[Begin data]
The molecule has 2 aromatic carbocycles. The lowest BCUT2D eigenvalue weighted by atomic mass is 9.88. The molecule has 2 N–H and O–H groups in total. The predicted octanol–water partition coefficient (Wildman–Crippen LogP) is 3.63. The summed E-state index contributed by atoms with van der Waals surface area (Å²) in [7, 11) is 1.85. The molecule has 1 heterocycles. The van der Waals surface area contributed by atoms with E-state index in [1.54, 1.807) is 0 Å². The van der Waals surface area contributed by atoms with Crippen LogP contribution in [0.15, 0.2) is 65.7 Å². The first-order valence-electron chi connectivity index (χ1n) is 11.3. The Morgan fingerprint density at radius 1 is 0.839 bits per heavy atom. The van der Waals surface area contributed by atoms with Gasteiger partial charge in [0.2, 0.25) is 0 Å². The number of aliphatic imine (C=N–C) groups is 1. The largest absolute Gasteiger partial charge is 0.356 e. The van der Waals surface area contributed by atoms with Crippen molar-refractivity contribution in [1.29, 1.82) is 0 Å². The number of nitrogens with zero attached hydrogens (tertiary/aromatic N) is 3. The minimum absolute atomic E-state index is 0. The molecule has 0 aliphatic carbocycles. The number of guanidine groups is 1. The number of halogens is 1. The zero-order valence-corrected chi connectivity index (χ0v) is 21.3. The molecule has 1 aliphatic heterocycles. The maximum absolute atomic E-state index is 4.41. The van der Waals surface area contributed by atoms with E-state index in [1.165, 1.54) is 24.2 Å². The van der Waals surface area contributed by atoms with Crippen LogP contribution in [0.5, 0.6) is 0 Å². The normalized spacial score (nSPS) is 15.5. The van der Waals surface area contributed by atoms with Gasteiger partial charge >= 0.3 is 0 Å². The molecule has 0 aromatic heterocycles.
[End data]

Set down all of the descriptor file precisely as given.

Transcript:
The molecule has 2 aromatic carbocycles. The lowest BCUT2D eigenvalue weighted by atomic mass is 9.88. The molecule has 2 N–H and O–H groups in total. The predicted octanol–water partition coefficient (Wildman–Crippen LogP) is 3.63. The summed E-state index contributed by atoms with van der Waals surface area (Å²) in [7, 11) is 1.85. The molecule has 1 heterocycles. The van der Waals surface area contributed by atoms with E-state index in [1.54, 1.807) is 0 Å². The van der Waals surface area contributed by atoms with Crippen LogP contribution in [0.15, 0.2) is 65.7 Å². The first-order valence-electron chi connectivity index (χ1n) is 11.3. The Morgan fingerprint density at radius 1 is 0.839 bits per heavy atom. The van der Waals surface area contributed by atoms with Gasteiger partial charge in [0.2, 0.25) is 0 Å². The number of aliphatic imine (C=N–C) groups is 1. The largest absolute Gasteiger partial charge is 0.356 e. The van der Waals surface area contributed by atoms with Crippen molar-refractivity contribution in [1.29, 1.82) is 0 Å². The number of nitrogens with zero attached hydrogens (tertiary/aromatic N) is 3. The minimum absolute atomic E-state index is 0. The molecule has 0 aliphatic carbocycles. The number of guanidine groups is 1. The number of halogens is 1. The zero-order valence-corrected chi connectivity index (χ0v) is 21.3. The molecule has 1 aliphatic heterocycles. The maximum absolute atomic E-state index is 4.41. The van der Waals surface area contributed by atoms with E-state index in [1.165, 1.54) is 24.2 Å². The van der Waals surface area contributed by atoms with Crippen LogP contribution in [0.5, 0.6) is 0 Å². The normalized spacial score (nSPS) is 15.5. The van der Waals surface area contributed by atoms with Gasteiger partial charge >= 0.3 is 0 Å². The molecule has 0 aromatic heterocycles.